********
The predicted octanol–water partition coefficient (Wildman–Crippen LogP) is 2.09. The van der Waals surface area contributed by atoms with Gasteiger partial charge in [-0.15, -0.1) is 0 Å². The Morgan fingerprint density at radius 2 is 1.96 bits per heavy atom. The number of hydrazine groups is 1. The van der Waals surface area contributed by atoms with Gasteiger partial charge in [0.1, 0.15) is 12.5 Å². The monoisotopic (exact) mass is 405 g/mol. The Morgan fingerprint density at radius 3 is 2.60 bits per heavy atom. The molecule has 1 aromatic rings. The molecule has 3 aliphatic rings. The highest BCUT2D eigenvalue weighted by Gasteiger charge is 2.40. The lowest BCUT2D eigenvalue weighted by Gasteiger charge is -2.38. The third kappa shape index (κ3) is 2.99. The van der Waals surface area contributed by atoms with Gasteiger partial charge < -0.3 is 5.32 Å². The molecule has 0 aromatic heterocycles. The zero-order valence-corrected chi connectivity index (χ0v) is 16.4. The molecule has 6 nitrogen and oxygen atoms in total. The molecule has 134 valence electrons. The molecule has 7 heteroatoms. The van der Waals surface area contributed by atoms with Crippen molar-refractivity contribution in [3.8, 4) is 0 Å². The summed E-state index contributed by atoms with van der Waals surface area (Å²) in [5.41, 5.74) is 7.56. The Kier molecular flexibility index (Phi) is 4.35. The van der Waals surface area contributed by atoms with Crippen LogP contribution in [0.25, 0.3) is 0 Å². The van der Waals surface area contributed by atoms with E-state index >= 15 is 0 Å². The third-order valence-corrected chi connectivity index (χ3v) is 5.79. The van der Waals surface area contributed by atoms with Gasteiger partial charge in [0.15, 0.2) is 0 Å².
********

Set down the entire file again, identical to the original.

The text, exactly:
The predicted octanol–water partition coefficient (Wildman–Crippen LogP) is 2.09. The van der Waals surface area contributed by atoms with Gasteiger partial charge in [-0.15, -0.1) is 0 Å². The Morgan fingerprint density at radius 2 is 1.96 bits per heavy atom. The number of hydrazine groups is 1. The van der Waals surface area contributed by atoms with Gasteiger partial charge in [0.1, 0.15) is 12.5 Å². The monoisotopic (exact) mass is 405 g/mol. The Morgan fingerprint density at radius 3 is 2.60 bits per heavy atom. The molecule has 1 aromatic rings. The molecule has 3 aliphatic rings. The highest BCUT2D eigenvalue weighted by Gasteiger charge is 2.40. The lowest BCUT2D eigenvalue weighted by Gasteiger charge is -2.38. The third kappa shape index (κ3) is 2.99. The van der Waals surface area contributed by atoms with Gasteiger partial charge < -0.3 is 5.32 Å². The molecule has 0 aromatic heterocycles. The zero-order valence-corrected chi connectivity index (χ0v) is 16.4. The molecule has 6 nitrogen and oxygen atoms in total. The molecule has 134 valence electrons. The molecule has 7 heteroatoms. The van der Waals surface area contributed by atoms with Crippen molar-refractivity contribution in [3.8, 4) is 0 Å². The summed E-state index contributed by atoms with van der Waals surface area (Å²) in [5.41, 5.74) is 7.56. The Kier molecular flexibility index (Phi) is 4.35. The van der Waals surface area contributed by atoms with Crippen LogP contribution in [0.25, 0.3) is 0 Å². The van der Waals surface area contributed by atoms with E-state index >= 15 is 0 Å². The third-order valence-corrected chi connectivity index (χ3v) is 5.79. The van der Waals surface area contributed by atoms with Gasteiger partial charge in [0.15, 0.2) is 0 Å².